Wednesday 28 August 2019

Fleabag @ Wyndham's Theatre

Fleabag @ Wyndham's Theatre

Phoebe Waller-Bridge in Fleabag is hilarious. But then, you knew that already.

The chances are you've already watched both series of the TV show based on this very play. Rarely does a show strike such a chord with the zeitgeist, its asides, meme-worthy moments and "hot priest" burned into the public's collective conscience. Fleabag is a phenomenon, catapulting Waller-Bridge into the stratosphere.

This play, then, is a chance to see where it all began. Originally performed at the Edinburgh Festival in 2013, it was later adapted into the TV series we know and love and arrives in London's West End for a limited run (and its last, with Hollywood knocking at Waller-Bridge's door). It means that you already know what happens here if you've seen the first series: the guinea pig themed cafe, meeting her sister at feminist talks, increasingly extreme sexual encounters, et al.

It's certainly interesting to spot differences, to see how the play was later adapted to the screen. Its story beats and jokes arrive in a different order but they're just as funny despite already knowing the punchlines. And that story still hits hard, with its themes of dealing with our mistakes in life, feelings of loneliness and worthlessness, feminism, the difficulties of (London) life in your 30s.

The way the script weaves these themes together and creeps up on you with both humour and sensitivity is genius. As a one-woman show (just Waller-Bridge, a chair and a spotlight) it's like one long aside to the camera, a window into Fleabag's intriguing life: raw, candid, and brutally honest. And she has a remarkable ability to deliver bathos, building us up before sidelining us with an amusing quip.

Even with its beautiful pacing and cleverly conversational structure, Waller-Bridge doesn't even need to speak to make us laugh. She has one of those malleable faces where a simple eyebrow movement is enough to have the audience in stitches; in full force, her facial expressions, storytelling and idiosyncratic delivery make for a unique experience that'll have you guffawing and questioning your life choices in equal measure.

But then, you knew all of that already, right? To see it live, though, is such a treat.


Watch: Fleabag runs at the Wyndham's Theatre until 14th September.

Fleabag @ Wyndham's Theatre
Photo: Matt Humphreys

Saturday 3 August 2019

Das Rheingold @ Arcola Theatre

Das Rheingold @ Arcola Theatre

Wagner's Das Rheingold, the first opera in his Ring Cycle, is an ambitious choice for this year's Grimeborn opera festival at the Arcola Theatre. His works are known for their extravagance: their lush orchestration, eccentric costumes and lavish sets. Yet the festival is an opportunity to see opera in a different light, in small venues with reduced casts and orchestras.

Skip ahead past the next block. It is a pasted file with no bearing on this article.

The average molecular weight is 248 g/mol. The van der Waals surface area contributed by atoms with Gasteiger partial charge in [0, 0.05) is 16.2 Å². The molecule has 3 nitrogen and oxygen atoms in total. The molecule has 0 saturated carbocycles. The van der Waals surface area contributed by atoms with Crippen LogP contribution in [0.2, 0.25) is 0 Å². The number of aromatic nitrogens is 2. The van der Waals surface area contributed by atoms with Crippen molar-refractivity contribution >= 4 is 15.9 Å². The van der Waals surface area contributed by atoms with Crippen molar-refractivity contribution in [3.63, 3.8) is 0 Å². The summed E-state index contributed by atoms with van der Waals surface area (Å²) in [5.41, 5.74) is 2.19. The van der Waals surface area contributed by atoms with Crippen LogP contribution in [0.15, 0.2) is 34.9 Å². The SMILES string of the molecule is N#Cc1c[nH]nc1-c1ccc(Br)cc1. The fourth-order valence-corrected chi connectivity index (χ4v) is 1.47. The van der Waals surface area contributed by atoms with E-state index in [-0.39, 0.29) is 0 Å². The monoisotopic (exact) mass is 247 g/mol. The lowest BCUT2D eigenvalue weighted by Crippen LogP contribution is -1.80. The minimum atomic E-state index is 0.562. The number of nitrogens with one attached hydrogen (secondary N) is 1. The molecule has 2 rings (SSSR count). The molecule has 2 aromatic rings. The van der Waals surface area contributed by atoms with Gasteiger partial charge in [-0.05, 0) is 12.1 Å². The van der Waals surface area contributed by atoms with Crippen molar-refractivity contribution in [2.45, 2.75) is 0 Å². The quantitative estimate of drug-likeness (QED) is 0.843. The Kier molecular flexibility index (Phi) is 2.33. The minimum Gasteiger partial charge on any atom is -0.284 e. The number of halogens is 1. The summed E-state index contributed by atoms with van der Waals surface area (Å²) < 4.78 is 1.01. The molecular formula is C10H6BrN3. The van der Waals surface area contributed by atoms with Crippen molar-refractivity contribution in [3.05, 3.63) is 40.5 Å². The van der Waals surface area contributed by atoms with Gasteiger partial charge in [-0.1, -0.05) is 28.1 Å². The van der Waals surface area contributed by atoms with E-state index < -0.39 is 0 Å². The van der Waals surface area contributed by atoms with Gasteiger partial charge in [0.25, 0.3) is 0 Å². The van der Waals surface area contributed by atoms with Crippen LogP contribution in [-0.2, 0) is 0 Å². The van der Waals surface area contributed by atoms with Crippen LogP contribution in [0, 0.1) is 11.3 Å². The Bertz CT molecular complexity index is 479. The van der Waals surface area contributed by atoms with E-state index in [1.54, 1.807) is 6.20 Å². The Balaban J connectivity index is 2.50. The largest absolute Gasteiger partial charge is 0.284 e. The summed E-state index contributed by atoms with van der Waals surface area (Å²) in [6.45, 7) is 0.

For some intimate operas this approach works, but for Wagner it eschews the composer's predilection for opulence. In this production, directed by Julia Burbach and designed by Bettina John, everything is paired back from the run time (just 100 minutes), to the staging and the orchestra. The result lacks some of the magic you'd expect.

The aim, it seems, is to bring out the human side of this drama - a potentially interesting take. Based heavily on German mythology (somewhat stolen from Norse mythology), it's a tale of gods and giants, maidens and golden treasure. Here that plays out as a contemporary class battle between the rich and poor, about how power corrupts. In a move similar to American Gods, these gods seemingly live among us as relatable people.

Yet with its simple black and white costumes and drab cardboard set, it all feels plain and unfinished, lacking that magical inventiveness you'd expect from such a story. The acting, meanwhile, retains a melodramatic flair more suited to a grand opera house. It's too much for such a small space, which bursts at the seams to contain the drama, the actors pacing constantly. There is no room to breathe.

What is impressive is the balance of the orchestra and the singers, conducted by Peter Selwyn. Though a little tentative and lacking in dynamic impact, the reduced orchestra makes a fine accompaniment to the singers. The vocal standard is mostly strong, though Marianne Vidal stands out as Fricka for her subtlety and control. Seth Carico is also likeable as the dwarf Alberich. But for all the production's melodrama, it lacks the required grandeur and emotive force to keep us engaged.


Watch: Das Rheingold runs at the Arcola Theatre as part of the Grimeborn Festival until 10th August.

Das Rheingold @ Arcola Theatre

Das Rheingold @ Arcola Theatre
Photos: Lidia Crisafulli